It’s hard to fathom someone asking the question: Is America ready for a women president? Yet, it is being asked. Frankly, the question makes me sad, because it points to the fact that my country still doesn’t treat all humans equally.
I grew up in the world of Willa Cather, Mari Sandoz and others who chronicled the stories of the settling of the Plains and of the women who made it happen.
I grew up in a family of multi-generations of strong women, who lived their lives doing whatever needed to be done, including having careers outside the home at times when few women did.
The fact is, however, that even during the time when my great-grandmother, wife and mother of 11, was working outside the home as a nurse, she did not have the right to vote. Women could not vote nor could they hold office until far too late in our nation’s history.
Others were discriminated against as well, treated as far less than equal until decades more had passed. As a “land of the free and home of the brave,” the U.S has not had the best record.
For far too long, elected officials were all white men, many of whom were sadly lacking in leadership ability and yes, intelligence. I think of some governors and Congressmen Mississippi has had. I think of some of the men who have been elected President, and I shudder.
Then I think of Rosa Parks, a black woman, who cleaned house for white families. Treated as a second-class citizen all her life, she still had the courage and willingness to step up and be a leader in a notable cause.
I think of Barbara Jordan, U.S. Representative from Texas, who grew up in the inner city of Houston, went on to law school and was elected to state and national office. Jordan had guts and determination; she had the intelligence and leadership skill required to lead the country away from the brink of impeaching a strong, capable President back to sanity.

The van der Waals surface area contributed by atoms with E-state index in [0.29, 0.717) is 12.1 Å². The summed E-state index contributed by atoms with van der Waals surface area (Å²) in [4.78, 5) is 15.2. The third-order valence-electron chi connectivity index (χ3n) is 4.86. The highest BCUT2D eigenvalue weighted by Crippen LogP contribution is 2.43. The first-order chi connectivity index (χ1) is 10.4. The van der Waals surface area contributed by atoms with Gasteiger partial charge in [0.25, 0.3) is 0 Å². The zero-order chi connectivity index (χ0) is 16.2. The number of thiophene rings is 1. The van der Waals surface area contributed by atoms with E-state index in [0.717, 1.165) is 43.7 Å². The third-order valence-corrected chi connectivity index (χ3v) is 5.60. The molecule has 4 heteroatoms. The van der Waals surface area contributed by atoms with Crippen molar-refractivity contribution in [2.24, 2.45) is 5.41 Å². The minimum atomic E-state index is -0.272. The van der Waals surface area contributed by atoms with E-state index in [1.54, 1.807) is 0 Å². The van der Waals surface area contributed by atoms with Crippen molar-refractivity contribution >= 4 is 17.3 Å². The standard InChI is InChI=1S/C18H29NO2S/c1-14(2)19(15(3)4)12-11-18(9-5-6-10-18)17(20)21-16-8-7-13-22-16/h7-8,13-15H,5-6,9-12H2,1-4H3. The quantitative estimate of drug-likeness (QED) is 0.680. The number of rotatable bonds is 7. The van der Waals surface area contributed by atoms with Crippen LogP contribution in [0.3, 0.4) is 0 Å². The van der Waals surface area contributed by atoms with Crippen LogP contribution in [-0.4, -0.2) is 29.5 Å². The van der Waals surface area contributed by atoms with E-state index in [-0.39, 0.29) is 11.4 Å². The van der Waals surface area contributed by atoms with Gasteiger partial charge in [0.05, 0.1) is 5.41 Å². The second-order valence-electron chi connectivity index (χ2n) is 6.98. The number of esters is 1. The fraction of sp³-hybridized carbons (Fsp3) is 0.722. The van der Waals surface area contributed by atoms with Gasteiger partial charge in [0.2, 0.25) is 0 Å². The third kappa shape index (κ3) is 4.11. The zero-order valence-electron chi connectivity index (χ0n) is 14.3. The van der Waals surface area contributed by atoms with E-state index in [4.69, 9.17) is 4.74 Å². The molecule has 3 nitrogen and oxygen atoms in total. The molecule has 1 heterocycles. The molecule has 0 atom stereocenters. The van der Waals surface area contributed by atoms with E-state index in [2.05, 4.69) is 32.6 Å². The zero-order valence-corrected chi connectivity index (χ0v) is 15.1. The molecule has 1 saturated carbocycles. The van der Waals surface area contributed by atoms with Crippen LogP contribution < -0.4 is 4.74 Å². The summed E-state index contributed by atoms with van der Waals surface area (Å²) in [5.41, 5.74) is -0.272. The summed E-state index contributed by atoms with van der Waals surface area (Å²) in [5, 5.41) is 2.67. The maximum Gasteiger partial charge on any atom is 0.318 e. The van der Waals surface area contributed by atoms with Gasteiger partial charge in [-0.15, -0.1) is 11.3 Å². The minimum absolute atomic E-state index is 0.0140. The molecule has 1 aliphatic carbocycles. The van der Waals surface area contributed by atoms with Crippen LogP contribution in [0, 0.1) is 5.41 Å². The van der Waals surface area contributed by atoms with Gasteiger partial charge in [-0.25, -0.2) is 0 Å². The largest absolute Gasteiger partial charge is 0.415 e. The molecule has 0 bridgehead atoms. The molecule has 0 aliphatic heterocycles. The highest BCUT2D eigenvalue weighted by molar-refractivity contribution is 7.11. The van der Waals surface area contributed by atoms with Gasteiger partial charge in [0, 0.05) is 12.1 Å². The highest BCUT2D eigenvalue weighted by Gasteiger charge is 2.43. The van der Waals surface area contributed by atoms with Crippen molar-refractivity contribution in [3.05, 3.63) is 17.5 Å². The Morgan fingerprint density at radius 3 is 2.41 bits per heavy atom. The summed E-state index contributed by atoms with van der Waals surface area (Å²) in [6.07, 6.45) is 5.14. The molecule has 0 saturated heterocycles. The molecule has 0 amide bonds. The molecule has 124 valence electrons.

I think of Evelyn Gandy, a native of Hattiesburg, Mississippi, who, as lieutenant governor, was the first woman to ever hold statewide elected office. Ms. Gandy always worked to inspire other women to run for public office.
I think of my friend, Raylawnie Branch, one of two black students to integrate the University of Southern Mississippi. That took courage. She went on to get nursing certification and rose to the rank of Lt. Colonel in the U.S. Air Force before returning home for more education and a second career in teaching nursing.
And still, in 2013 the question of whether or not the country is ready for a woman president is being asked. Why would anyone even ask that?
Part of the problem, of course, is that not enough women have run for public office. Sometimes I think we’re too smart; we decide to just avoid all the costs in money, time and demands on one’s self and family.
Many smart, capable women would rather avoid a world where too many men still have a condescending, patronizing attitude toward them. That’s not hard to understand.
Some among us, however, have stepped up – the Evelyn Gandy’s, the Barbara Jordan’s, the Nancy Pelosi’s and Hilary Clintons. They’ve learned that public office is a hard knock life. They’ve also learned that our states, country and world need them.
Is America ready for a woman president? I say “get ready, America.” You may get it, ready or not.